Just as Congress has stretched its Interstate Commerce Power into authority over the entire national economy, so it has used the Indian Commerce Clause to justify micro-managing the lives of American Indians and of their tribes.
It wasn’t supposed to be that way.
The Articles of Confederation gave Congress power over Indian ‘affairs,’ but in practice the states also continued to exercise authority over Indians. States passed trade laws, regulated Indian land transactions, and in some cases exercised a general police power over Indians within their boundaries.
When the Constitution was adopted, the federal government was granted some control over dealings with the Natives. However, this was one of the very few areas where the Constitution actually granted the new government less authority than Congress had enjoyed under the Confederation. Instead of sweeping power over Indian ‘affairs,’ the Constitution granted (1) to the President-and-Senate, power to make treatise with the Natives, (2) to Congress, power over federal property and territories (where many tribes lived), and (3) also to Congress, the power to ‘regulate Commerce . . . with the Indian tribes.’
The Treaty Clause (II-2-2) empowered the President-and-Senate to govern the details of Indian relations, but only with the consent of the affected tribes, since both sides must agree to a treaty. The Territories and Property Clause (IV-3-2) granted Congress power to regulate tribes, but only on federal land. The Indian Commerce Clause (I-8-3) gave Congress control over mercantile trade and certain related activities. The specific model in the Indian area consisted of state Indian trade statutes and a Confederation ordinance that addressed such matters as preventing fraud, licensing merchants, and regulating prices.
Also part of the constitutional settlement was that the states retained their general police power over Indians within their borders, subject to pre-emption by congressional regulations of commerce and by treaties.
This system began to break down in the 1870s with the announcement by Congress that the federal government would no longer make treaties with the Indians. How Congress could bind the President-and-Senate this way was never adequately justified or explained.
Congress then began to regulate Indian affairs on the basis that doing so was part of its ‘inherent sovereign authority’ ‘”supposedly unenumerated authority outside the Constitution. The theory of ‘inherent sovereign authority’ is complete jurisprudential nonsense, and contradicted by both the intent and words of the Tenth Amendment. Although the Supreme Court rejected the theory in Kansas v. Colorado (1907), it continues to surface from time to time.
Also cited as justifying wide congressional authority was the ‘trust relationship’ between the federal government and the Indians. But trust rules do not grant power; they merely set standards by which power is to be executed.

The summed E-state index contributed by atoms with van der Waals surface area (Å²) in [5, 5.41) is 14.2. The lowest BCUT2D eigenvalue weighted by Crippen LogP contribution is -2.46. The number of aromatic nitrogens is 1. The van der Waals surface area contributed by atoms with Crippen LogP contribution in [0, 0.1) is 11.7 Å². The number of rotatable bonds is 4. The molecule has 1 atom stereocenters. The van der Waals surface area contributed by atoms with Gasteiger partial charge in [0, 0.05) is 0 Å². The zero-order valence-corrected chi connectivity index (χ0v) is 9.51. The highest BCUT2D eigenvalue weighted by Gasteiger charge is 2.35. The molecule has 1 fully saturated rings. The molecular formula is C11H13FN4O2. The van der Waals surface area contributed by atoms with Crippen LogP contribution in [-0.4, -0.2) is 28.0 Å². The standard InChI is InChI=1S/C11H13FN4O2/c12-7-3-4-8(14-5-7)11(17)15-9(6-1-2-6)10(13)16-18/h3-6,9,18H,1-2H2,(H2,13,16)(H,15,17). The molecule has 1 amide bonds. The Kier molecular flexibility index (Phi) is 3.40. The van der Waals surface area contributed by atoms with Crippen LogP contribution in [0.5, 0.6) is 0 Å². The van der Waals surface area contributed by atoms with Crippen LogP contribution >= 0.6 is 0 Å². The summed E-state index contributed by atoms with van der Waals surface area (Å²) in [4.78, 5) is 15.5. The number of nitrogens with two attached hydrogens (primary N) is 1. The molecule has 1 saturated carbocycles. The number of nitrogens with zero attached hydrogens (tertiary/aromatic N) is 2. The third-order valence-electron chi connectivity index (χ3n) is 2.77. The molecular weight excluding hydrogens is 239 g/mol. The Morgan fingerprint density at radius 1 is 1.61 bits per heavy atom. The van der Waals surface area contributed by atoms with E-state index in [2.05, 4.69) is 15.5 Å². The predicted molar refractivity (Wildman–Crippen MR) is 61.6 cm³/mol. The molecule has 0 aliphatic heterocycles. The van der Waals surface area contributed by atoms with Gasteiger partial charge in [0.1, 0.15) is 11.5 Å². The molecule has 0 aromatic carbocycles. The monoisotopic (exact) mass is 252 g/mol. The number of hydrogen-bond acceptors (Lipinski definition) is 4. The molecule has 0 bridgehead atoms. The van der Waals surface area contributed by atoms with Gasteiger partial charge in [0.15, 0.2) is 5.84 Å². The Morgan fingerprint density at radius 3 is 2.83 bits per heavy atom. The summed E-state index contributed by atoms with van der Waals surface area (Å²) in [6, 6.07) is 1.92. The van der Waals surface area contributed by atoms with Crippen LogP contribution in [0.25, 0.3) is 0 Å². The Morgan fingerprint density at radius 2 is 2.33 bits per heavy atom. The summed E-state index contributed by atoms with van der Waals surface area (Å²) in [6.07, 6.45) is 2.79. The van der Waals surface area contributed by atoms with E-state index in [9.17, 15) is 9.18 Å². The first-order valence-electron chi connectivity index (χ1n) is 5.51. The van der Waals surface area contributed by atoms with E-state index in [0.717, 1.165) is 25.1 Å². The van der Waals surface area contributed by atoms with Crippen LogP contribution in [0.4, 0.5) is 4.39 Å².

In modern times, the favorite justification for congressional omnipotence over the tribes is the Indian Commerce Clause. Apologists resort to some of the same tricks used to justify congressional omnipotence over the economy’”including the Indian Trade and Intercourse Act of 1790, which I discussed in my last post.
In the area of Indian commerce, moreover, apologists for Congress often go even farther, claiming that congressional authority over Indian affairs is exclusive‘”that states have no jurisdiction over Indians at all. There is little justification for this theory, and it has proved unworkable in practice.
In 2007, I researched and wrote an article called The Original Understanding of the Indian Commerce Clause. During the research, I found that the state of the commentary on the Indian Commerce Clause was even more dismal than in most other areas of constitutional law. Most of articles on the constitutional background consist of interventions by activists and others with little knowledge of the Founding Era or of originalist methodology.
Bottom line: Reading the Constitution according to its real meaning shows that, although Congress was to have a significant say in Indian affairs, its rightful power is far from absolute. Both Indians and non-Indians need to inform Congress of this much more often.
In private life, Rob Natelson is a long-time conservative/free market activist, but professionally he is a constitutional scholar whose meticulous studies of the Constitution’s original meaning have been published or cited by many top law journals. (See www.umt.edu/law/faculty/natelson.htm.) Most recently, he co-authored The Origins of the Necessary and Proper Clause (Cambridge University Press) and The Original Constitution(Tenth Amendment Center). After a quarter of a century as Professor of Law at the University of Montana, he recently retired to work full time at Colorado’s Independence Institute.
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